Politicians cannot ignore their voters to this extent and cannot embrace advantages of this. It is the mass unemployment issue that will cause most concern to politician's short-lived careers. Donald Trump cannot promise the Rustbelt States that voted for him that he would bring back jobs from foreign countries and replace these unskilled workers' jobs with machines.
We can't keep shutting ourselves off from these views and hoping they'll go away. If we do, and we try to censor them, they'll only grow, and the world will move even further away from where we want it to be. However uncomfortable we find it, it's only by listening to people with these views that we can see where they come from, understand their appeal, and ultimately defeat them..
Though Russia has trumpeted its goal of fighting fascism more or less continuously since the Second World War, many in Europe have assumed such an ideology to be definitively outmoded. Today, the West must figure out how to speak to disenfranchised citizens in a meaningful way, to show them that dysfunctional democracies can be reformed, and that directing political frustration at society's most vulnerable members is never a constructive way forward.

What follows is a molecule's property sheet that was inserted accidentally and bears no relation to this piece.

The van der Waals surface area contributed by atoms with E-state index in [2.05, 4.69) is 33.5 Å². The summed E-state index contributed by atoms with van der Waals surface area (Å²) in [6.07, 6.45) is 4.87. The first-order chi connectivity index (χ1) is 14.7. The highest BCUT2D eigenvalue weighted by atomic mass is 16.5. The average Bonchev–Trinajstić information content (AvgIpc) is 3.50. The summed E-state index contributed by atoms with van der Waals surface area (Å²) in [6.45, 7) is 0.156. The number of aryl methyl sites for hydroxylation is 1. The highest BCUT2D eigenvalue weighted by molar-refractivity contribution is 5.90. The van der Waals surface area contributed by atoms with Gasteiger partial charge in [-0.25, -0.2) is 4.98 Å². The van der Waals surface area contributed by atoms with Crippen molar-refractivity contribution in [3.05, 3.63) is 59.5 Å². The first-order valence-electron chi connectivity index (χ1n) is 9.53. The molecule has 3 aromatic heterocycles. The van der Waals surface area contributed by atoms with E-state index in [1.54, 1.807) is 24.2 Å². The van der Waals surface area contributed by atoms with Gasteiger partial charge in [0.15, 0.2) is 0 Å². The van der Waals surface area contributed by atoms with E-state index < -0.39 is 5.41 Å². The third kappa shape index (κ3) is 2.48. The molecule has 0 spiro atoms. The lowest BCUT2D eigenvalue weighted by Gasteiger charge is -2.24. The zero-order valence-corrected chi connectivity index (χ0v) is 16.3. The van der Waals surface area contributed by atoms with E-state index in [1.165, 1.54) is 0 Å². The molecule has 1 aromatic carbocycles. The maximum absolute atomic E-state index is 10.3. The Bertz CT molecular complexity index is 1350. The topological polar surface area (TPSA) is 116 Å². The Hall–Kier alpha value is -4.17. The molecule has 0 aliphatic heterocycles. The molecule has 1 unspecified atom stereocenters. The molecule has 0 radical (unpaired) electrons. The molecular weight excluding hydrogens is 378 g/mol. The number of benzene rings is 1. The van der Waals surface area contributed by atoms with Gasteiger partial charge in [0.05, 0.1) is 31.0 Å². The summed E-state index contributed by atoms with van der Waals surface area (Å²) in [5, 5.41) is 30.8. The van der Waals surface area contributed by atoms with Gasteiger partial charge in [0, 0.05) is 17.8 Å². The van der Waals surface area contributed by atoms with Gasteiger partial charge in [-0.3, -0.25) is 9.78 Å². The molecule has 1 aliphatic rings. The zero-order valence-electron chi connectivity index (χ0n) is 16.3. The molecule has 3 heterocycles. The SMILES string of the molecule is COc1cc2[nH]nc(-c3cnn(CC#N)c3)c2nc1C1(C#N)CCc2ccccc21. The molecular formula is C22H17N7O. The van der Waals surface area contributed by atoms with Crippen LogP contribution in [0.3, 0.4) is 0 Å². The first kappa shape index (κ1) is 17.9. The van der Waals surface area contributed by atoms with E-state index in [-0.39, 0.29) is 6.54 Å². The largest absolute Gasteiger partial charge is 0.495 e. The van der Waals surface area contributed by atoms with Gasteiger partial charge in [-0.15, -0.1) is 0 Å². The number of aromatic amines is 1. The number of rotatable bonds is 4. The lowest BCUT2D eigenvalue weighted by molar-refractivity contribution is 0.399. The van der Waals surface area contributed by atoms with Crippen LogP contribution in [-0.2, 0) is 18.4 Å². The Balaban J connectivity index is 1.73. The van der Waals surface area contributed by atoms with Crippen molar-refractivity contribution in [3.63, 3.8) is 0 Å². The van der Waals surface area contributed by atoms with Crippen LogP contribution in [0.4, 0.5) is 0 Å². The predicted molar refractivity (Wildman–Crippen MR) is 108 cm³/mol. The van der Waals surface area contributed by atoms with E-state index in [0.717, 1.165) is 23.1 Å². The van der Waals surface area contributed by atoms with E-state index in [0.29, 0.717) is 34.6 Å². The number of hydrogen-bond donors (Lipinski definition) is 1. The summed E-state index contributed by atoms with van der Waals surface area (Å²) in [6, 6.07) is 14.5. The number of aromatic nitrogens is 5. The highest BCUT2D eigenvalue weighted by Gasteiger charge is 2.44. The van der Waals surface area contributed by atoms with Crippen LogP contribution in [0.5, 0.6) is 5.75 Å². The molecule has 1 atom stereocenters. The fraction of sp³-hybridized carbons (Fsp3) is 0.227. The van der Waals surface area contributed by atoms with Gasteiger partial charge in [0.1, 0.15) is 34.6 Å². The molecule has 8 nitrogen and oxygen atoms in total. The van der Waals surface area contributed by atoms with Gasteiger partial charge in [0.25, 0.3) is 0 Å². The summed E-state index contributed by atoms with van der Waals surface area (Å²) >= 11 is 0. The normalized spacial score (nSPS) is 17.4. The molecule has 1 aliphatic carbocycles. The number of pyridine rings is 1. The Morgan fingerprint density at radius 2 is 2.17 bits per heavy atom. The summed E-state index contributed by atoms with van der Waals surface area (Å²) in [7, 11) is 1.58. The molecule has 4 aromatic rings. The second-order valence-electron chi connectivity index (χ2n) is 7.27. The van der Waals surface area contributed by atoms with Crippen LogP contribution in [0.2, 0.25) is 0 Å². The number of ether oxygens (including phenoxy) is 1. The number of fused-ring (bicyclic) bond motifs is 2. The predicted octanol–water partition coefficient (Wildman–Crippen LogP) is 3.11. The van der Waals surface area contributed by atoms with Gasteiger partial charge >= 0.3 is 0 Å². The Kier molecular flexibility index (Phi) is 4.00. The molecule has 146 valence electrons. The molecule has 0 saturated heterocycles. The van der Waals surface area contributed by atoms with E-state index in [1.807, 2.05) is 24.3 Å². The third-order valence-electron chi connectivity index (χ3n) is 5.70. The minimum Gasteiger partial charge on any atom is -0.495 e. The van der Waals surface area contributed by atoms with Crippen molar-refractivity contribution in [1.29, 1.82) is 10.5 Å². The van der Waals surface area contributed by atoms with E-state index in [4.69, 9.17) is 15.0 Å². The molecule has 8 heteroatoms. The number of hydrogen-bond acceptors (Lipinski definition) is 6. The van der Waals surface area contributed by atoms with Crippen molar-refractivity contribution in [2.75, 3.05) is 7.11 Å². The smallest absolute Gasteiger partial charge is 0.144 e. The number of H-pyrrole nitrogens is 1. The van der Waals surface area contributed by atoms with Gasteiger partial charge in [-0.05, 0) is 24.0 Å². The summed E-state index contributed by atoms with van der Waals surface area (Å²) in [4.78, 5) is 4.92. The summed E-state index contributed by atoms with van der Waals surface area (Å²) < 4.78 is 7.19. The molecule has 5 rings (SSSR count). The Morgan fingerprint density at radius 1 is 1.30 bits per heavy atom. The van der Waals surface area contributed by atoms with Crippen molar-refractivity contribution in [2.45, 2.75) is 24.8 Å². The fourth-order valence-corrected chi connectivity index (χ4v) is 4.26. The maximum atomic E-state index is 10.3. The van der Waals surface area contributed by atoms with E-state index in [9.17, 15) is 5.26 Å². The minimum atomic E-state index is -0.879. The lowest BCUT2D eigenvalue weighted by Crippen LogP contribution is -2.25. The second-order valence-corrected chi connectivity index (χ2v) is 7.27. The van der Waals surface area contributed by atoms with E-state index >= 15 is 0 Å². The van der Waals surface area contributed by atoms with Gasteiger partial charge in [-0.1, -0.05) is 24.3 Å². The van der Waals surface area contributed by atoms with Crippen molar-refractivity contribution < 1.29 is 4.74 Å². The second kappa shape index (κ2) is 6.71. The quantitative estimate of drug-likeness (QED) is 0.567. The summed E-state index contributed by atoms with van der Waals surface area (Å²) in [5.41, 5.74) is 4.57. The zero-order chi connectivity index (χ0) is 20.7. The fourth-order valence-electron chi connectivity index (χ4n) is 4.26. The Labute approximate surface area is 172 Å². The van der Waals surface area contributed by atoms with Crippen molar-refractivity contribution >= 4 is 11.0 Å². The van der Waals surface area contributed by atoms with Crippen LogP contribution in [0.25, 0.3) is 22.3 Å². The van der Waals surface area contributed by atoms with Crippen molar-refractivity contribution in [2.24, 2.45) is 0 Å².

Hundreds of column inches have been devoted to explaining how austerity economics, democratic deficits and mass immigration have helped bolster the continent's far-right fanatics and neo-Nazi nutters. Our politicians and pundits have been less keen, however, to discuss the Islam-sized elephant in the room...
If you believe Nicolas Anelka, his use of the 'quenelle' was a conscious and deliberate "up yours" to the French establishment in support of friend Dieudonné M'Bala M'Bala. But, for many in this country, the 'quenelle' was almost unheard of, and many still argue that it is an apolitical rejection of the state and Zionism. However, it is a ghastly reminder of modern anti-Semitism.
Farage himself predicted an "earthquake" while other prominent right wingers envisage "the liberation from the European elite, the monster in Brussels". So are they correct? Their success would certainly send a shockwave across the continent but are we really about to find ourselves at the mercy of the most anti-EU, combatively euro-sceptic European Parliament to date? No.